11. Compile your own Learner Needs report and try to get it into the LDA. What is your child aiming for? Phrases like “vocational training” and “the desire to live independently” are what the LAs are looking for. Parents need to get across the future plans and aspirations of their child; their desire to make a valuable contribution to the community and to the economy. My 2 page report has also been rejected by our advisor, despite the Guidance for LA’s stating that “The LDA should have a specific focus on the learning programme that is required to enable the young person to progress towards greater independence and where appropriate employment”.
  12. Compile your own Local Provider Assessment Reports if necessary. Consult Ofsted reports, find out how many students drop out of the course your child is interested in and at what stage, ask what the outcomes are for students on the course, assess how your child will cope with the environment and what support they will need.
  13. If there is any information which has not been included within the LDA which you feel is relevant include this in your Parental Submission which can be listed as one of the reports/assessments.

Remember: there is no requirement for you to sign the LDA if you do not agree entirely with its contents. The only part which needs signing is the agreement to share information for Data Protection purposes.

Edward Timpson MP Clarifies the Proposed EHC Plan

Last week I was sent a .pdf copy of a letter which Edward Timpson MP, Parliamentary Under Secretary of State for Children and Families, sent to Christine Lenehan, the Director of the Council for Disabled Children. I am not sure how widely circulated this letter has been so I thought it worth reproducing it here in full.

The letter is dated 22 November 2012:

Dear Christine,


I am delighted to be writing to you as Parliamentary Under Secretary of State with responsibility for special educational needs and disability.

As you know from our recent meeting, I am committed to reforming provision for disabled children and young people and those with special educational needs (SEN) and am well aware of the challenges in doing so. Parents should not have to battle to secure the support that they think should be readily available for children and young people with special educational needs and disability. However, in reforming the system we will not lose the aspects that work well. I want to be absolutely clear, the protections that parents and young people have in the current system will be carried forward into the new system (sic). I know first hand the importance of having the highest ambition for children with additional needs.

The Government’s Bill will lay the foundations for our reforms alongside detailed statutory regulations and guidance. I know that parents will be nervous about changes, particularly where they have had to fight to secure the provision that their child is receiving. I want to reassure all parents that our intention is for a better experience for families in a reformed system with a new focus on helping young people towards real life outcomes, including independent living and paid work.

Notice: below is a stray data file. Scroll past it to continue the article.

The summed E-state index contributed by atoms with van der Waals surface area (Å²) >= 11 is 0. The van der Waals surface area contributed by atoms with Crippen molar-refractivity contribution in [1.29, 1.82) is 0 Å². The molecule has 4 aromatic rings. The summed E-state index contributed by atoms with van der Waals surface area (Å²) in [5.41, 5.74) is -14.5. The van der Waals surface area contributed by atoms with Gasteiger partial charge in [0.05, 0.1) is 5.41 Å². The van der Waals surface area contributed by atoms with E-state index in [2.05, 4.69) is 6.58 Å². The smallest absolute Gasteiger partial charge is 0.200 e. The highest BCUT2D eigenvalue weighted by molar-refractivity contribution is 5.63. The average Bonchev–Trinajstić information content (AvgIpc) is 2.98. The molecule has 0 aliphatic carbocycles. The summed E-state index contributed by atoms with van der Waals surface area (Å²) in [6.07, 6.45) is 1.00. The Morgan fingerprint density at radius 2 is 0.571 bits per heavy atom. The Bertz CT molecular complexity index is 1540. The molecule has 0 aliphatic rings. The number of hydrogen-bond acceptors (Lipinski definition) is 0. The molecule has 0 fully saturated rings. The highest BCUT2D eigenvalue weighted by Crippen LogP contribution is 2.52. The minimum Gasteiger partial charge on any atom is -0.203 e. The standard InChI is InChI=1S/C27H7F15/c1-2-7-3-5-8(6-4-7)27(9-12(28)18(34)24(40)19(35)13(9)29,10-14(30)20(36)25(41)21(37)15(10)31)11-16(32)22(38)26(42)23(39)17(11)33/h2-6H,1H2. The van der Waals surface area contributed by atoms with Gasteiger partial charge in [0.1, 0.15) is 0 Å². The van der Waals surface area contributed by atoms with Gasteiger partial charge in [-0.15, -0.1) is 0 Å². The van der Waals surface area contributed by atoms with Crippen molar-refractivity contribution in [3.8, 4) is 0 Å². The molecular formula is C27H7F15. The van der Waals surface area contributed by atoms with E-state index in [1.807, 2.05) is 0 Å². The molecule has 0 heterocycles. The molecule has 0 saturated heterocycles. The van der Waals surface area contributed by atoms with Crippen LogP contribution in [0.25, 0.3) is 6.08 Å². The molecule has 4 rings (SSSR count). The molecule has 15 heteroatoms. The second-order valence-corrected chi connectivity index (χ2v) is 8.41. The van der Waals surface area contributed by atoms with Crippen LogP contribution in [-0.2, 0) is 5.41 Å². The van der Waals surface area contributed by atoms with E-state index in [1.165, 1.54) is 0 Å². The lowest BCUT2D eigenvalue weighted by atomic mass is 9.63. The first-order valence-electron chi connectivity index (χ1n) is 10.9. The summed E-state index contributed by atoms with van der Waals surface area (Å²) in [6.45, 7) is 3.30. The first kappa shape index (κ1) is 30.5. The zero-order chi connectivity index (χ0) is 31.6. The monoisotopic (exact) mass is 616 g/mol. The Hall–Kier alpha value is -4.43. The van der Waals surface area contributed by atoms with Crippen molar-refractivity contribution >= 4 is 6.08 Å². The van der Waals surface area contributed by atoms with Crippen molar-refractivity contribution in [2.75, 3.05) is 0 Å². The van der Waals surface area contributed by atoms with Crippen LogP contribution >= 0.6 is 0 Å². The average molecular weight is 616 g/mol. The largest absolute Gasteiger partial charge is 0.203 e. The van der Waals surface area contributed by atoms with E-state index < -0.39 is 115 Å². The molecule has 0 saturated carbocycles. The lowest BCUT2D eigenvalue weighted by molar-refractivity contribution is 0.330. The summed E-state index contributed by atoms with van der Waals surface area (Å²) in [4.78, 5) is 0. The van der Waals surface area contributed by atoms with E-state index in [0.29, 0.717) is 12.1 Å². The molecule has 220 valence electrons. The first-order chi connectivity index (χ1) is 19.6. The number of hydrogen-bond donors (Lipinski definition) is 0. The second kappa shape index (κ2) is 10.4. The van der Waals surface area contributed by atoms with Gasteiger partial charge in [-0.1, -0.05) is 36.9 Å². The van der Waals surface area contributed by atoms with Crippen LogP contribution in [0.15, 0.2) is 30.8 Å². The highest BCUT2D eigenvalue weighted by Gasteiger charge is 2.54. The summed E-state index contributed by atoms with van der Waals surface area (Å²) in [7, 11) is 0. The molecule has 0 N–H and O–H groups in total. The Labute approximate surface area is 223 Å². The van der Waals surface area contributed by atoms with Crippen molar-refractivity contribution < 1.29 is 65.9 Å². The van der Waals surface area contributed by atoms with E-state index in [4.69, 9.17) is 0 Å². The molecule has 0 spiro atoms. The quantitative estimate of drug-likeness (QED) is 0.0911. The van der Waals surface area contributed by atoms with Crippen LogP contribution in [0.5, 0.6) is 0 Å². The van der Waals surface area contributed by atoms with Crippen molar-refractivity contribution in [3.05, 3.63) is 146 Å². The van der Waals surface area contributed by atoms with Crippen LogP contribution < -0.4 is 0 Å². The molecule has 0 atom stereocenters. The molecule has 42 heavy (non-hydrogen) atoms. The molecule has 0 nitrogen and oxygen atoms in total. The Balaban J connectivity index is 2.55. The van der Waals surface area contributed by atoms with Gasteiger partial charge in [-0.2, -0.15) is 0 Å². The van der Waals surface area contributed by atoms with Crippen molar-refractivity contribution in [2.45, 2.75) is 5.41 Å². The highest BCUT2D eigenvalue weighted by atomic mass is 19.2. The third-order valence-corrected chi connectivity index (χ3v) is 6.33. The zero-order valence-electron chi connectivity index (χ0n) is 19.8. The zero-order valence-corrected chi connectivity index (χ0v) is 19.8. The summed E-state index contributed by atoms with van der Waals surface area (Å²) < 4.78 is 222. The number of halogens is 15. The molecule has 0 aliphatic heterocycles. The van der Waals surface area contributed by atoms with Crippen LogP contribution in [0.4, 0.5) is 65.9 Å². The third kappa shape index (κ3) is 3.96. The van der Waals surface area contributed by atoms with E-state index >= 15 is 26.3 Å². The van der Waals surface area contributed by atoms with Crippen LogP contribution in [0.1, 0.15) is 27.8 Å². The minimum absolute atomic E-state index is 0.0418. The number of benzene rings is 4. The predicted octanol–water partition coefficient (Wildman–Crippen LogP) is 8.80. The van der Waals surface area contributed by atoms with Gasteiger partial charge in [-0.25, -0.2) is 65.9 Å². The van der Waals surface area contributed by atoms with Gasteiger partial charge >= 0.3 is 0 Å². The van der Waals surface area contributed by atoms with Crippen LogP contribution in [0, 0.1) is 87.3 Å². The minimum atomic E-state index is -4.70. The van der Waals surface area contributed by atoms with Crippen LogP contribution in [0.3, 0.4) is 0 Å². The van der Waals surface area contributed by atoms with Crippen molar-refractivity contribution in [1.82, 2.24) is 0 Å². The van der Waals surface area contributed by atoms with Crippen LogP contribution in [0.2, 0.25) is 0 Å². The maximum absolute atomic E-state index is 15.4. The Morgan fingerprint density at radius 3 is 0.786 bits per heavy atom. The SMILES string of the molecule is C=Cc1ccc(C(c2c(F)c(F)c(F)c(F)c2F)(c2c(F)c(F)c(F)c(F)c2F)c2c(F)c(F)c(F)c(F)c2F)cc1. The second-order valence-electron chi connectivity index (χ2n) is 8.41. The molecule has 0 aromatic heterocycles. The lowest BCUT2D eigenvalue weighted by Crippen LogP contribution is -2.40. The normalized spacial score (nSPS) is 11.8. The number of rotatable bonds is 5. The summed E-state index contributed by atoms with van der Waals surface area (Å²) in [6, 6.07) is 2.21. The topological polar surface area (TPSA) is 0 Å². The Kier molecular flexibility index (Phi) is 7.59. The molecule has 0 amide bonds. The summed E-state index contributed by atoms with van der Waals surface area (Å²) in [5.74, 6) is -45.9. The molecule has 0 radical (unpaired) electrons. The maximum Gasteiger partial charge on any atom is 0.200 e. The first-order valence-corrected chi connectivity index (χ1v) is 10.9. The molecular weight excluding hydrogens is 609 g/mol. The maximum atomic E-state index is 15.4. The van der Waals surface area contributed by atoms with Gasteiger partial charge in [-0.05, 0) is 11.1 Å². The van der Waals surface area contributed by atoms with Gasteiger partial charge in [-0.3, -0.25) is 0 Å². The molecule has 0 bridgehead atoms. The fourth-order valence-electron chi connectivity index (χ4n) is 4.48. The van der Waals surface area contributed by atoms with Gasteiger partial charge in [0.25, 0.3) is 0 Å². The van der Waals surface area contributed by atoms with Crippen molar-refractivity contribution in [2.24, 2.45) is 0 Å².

In the meetings that I’ve had with voluntary and community sector organisations and parents I’ve been reassured that we’re moving in the right direction. But there have been some issues raised about the details surrounding the draft clauses that we published. I want to provide reaasurance where I can and ensure clarity where I see misunderstandings have arisen.

The CDC has helpfully provided a list of the main areas in which misunderstandings appear to have arisen and I address these in turn.

1. There is no right to request a statutory assessment and hence no trigger for the right to appeal against the decision of a local authority not to assess.

Parents will continue to have the right to request an assessment and the provisions will go further and ensure that others like a GP or health visitor are also able to make a request. I have heard parents’ concerns about the lack of an explicit right for parents to request an assessment and as I made clear to the Education Committee, I am prepared to amend the clauses as necessary to clarify this.

2. There are no timescales

We will set out in regulations and a new code of practice the detail of the time that parents have to wait for an assessment to be decided. We will look at how we ensure we can reduce the overall time it takes for an assessment.

3. There is no duty to make the provision in an EHC Plan

There is an express duty on the local authority, in the draft clause 21(1) to secure the special educational provision set out in the plan.

4. There is no duty to ‘specify and quantify’ the provision to be made in an EHC Plan

There was no intention to reduce the duty on the local authority by changing the wording of ‘specify’ in the Education Act 1996, to ‘set out’ in the draft clauses, and I have asked officials to change the wording back to ‘specify’.

5. Mediation is compulsory and there are anti-parent penalties

There shuld be no delay in trying to resolve matters as a consequence of independent mediation. The two month period that a parent or young person would have to trigger an appeal would not be affected. The bill includes powers for regulations setting time limits.

The purpose of the pre-legislative scrutiny stage is to ensure the draft provisions will deliver what we want. Therefore, where the draft clauses are unclear, I have made clear that I am happy to go back and look again at what will reassure parents and give very clear messages to professionals.